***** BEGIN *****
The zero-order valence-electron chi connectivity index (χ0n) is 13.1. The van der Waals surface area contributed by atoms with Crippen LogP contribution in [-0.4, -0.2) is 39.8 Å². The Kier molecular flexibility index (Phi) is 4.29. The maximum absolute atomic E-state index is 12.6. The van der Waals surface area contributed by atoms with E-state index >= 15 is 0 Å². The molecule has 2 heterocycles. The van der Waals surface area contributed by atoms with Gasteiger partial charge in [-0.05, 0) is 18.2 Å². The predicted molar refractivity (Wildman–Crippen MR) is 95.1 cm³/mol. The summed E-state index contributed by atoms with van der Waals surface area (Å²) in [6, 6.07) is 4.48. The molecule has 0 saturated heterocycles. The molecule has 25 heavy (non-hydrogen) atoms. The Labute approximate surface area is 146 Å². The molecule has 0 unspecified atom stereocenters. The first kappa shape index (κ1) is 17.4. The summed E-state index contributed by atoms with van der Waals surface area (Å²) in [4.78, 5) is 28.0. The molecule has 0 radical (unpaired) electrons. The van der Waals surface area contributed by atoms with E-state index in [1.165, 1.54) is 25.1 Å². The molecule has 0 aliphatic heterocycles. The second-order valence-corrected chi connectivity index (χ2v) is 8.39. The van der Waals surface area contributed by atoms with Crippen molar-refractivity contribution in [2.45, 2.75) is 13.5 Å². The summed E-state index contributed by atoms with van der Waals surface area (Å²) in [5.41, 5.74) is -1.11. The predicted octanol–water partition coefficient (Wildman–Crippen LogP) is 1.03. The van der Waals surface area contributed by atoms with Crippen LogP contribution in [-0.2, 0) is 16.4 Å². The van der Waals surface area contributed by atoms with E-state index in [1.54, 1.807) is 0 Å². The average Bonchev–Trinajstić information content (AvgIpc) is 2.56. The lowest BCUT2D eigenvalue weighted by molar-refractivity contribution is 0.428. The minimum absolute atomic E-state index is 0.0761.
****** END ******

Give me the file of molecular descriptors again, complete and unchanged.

The zero-order valence-electron chi connectivity index (χ0n) is 13.1. The van der Waals surface area contributed by atoms with Crippen LogP contribution in [-0.4, -0.2) is 39.8 Å². The Kier molecular flexibility index (Phi) is 4.29. The maximum absolute atomic E-state index is 12.6. The van der Waals surface area contributed by atoms with E-state index >= 15 is 0 Å². The molecule has 2 heterocycles. The van der Waals surface area contributed by atoms with Gasteiger partial charge in [-0.05, 0) is 18.2 Å². The predicted molar refractivity (Wildman–Crippen MR) is 95.1 cm³/mol. The summed E-state index contributed by atoms with van der Waals surface area (Å²) in [6, 6.07) is 4.48. The molecule has 0 saturated heterocycles. The molecule has 25 heavy (non-hydrogen) atoms. The Labute approximate surface area is 146 Å². The molecule has 0 unspecified atom stereocenters. The first kappa shape index (κ1) is 17.4. The summed E-state index contributed by atoms with van der Waals surface area (Å²) in [4.78, 5) is 28.0. The molecule has 0 radical (unpaired) electrons. The van der Waals surface area contributed by atoms with E-state index in [1.165, 1.54) is 25.1 Å². The molecule has 0 aliphatic heterocycles. The second-order valence-corrected chi connectivity index (χ2v) is 8.39. The van der Waals surface area contributed by atoms with Crippen molar-refractivity contribution in [2.45, 2.75) is 13.5 Å². The summed E-state index contributed by atoms with van der Waals surface area (Å²) in [5.41, 5.74) is -1.11. The predicted octanol–water partition coefficient (Wildman–Crippen LogP) is 1.03. The van der Waals surface area contributed by atoms with Crippen LogP contribution in [-0.2, 0) is 16.4 Å². The van der Waals surface area contributed by atoms with E-state index in [1.54, 1.807) is 0 Å². The average Bonchev–Trinajstić information content (AvgIpc) is 2.56. The lowest BCUT2D eigenvalue weighted by molar-refractivity contribution is 0.428. The minimum absolute atomic E-state index is 0.0761.